Spain to plant 45 million trees, set up a Climate Change Research Institute
Fulfilling an electoral promise, the Spanish Government has announced a drive to plant 45 million trees in the next four years as part of a $128 million program in the Spanish peninsula and in the Canary and Balearic Islands, which have been suffering from frequent forest fires causing major economic and ecologic losses.
Elena Espinosa, minister for the environment, said that reforestation will mainly target endemic tree species and will be carried out over a total area of 151,476 acres, mostly in National Parks and communal lands.
The trees will help to prevent desertification or land degradation by consolidating soils and preventing erosion. Other benefits will be improving the landscape and consolidating ecological corridors.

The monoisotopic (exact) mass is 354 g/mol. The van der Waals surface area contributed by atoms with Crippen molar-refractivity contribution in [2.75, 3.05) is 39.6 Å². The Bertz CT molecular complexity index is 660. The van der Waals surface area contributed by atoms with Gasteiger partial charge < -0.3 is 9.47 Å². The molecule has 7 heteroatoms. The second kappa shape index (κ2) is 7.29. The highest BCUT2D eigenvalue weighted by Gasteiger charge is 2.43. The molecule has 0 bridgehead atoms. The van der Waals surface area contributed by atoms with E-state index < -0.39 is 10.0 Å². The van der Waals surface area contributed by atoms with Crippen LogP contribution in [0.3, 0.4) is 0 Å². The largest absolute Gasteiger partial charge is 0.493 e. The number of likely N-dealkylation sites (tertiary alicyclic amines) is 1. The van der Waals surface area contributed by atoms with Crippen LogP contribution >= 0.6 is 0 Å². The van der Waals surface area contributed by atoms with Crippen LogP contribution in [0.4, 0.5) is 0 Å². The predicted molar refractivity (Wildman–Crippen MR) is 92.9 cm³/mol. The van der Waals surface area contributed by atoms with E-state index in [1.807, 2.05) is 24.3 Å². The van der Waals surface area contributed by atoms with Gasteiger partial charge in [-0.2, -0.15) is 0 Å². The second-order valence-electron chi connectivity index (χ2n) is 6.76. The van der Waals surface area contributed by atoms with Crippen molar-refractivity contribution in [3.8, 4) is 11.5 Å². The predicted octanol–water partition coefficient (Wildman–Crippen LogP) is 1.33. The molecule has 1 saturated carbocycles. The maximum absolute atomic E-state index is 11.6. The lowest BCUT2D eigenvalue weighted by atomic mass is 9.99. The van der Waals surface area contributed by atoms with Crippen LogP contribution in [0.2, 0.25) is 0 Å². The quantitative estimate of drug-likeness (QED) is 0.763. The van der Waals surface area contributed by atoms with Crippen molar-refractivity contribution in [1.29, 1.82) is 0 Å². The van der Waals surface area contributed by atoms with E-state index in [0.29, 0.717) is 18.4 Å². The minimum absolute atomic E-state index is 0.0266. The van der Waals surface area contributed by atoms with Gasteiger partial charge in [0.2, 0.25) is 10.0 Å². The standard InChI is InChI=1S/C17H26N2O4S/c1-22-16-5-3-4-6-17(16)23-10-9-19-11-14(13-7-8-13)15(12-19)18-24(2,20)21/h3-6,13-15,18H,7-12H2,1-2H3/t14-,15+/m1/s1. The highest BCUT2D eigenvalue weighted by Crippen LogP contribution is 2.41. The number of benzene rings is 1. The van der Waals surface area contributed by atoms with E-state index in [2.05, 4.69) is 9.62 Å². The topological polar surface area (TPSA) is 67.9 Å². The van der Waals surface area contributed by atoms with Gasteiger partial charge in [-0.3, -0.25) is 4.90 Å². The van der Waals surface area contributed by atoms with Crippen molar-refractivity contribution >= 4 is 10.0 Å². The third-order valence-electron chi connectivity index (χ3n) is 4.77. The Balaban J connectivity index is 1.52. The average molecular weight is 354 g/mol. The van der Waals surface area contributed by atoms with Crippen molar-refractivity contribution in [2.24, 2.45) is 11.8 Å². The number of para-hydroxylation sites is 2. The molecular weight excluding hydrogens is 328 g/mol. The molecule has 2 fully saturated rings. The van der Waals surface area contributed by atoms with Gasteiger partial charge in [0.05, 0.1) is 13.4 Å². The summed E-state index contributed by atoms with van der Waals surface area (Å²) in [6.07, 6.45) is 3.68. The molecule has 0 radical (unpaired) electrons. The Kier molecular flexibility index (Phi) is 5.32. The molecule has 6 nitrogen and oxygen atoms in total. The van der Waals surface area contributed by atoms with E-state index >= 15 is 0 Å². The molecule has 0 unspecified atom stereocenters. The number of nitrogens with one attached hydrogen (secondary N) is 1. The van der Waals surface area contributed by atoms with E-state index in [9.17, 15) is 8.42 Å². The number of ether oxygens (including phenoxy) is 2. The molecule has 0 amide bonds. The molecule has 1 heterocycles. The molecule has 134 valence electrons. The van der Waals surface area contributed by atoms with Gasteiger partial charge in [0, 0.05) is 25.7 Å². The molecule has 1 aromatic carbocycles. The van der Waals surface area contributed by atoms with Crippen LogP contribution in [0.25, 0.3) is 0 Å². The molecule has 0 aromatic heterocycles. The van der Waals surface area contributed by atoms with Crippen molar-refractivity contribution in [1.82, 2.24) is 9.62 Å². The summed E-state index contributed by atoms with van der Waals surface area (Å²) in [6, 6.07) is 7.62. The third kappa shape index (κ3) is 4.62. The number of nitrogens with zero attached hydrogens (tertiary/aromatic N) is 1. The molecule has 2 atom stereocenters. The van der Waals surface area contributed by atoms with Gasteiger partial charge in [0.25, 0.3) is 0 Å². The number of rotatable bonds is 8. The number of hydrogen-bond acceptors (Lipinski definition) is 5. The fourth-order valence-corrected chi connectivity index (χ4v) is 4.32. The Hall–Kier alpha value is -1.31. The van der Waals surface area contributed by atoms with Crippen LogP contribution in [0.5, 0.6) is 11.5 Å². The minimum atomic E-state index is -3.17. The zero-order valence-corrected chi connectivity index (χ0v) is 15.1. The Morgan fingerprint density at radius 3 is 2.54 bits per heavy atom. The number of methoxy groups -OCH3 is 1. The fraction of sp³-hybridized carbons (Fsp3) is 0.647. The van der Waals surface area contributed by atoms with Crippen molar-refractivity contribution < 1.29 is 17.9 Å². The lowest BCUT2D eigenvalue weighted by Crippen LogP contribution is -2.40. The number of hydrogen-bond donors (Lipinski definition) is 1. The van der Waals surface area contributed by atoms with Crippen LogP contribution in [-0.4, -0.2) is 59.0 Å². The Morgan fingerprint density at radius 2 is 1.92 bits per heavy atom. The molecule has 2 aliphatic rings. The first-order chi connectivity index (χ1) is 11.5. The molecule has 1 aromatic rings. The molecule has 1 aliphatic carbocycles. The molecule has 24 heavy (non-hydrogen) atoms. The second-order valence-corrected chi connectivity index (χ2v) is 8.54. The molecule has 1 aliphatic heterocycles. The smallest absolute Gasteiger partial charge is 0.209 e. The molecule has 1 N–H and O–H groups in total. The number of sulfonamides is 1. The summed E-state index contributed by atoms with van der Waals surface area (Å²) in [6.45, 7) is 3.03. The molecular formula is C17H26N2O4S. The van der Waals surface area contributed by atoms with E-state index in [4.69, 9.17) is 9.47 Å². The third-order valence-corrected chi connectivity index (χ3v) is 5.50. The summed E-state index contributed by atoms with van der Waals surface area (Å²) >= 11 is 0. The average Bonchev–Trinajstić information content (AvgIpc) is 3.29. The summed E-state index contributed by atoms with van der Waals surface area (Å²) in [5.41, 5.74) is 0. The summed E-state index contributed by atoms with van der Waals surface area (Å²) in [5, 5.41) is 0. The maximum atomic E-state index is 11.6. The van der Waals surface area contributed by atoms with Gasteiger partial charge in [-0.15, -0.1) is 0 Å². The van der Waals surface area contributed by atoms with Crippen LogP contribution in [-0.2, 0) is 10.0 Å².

The project will employ 2,997 people a year in rural areas, according to Espinosa.
The minister also announced the creation of a Climate Change Research Institute in Zaragoza, the same location where the International Expo 2008 for Water was held this year, discussing the challenges of water and sustainable development.
Nearly one-third of Spain’s roughly 200,000 square miles faces a “significant risk” of desertification, according to the Spanish environment ministry. The main goal of the institute will be to promote the analysis and research of climate change in Spain. It will also recommend measures which Spain could adopt to fight the phenomena.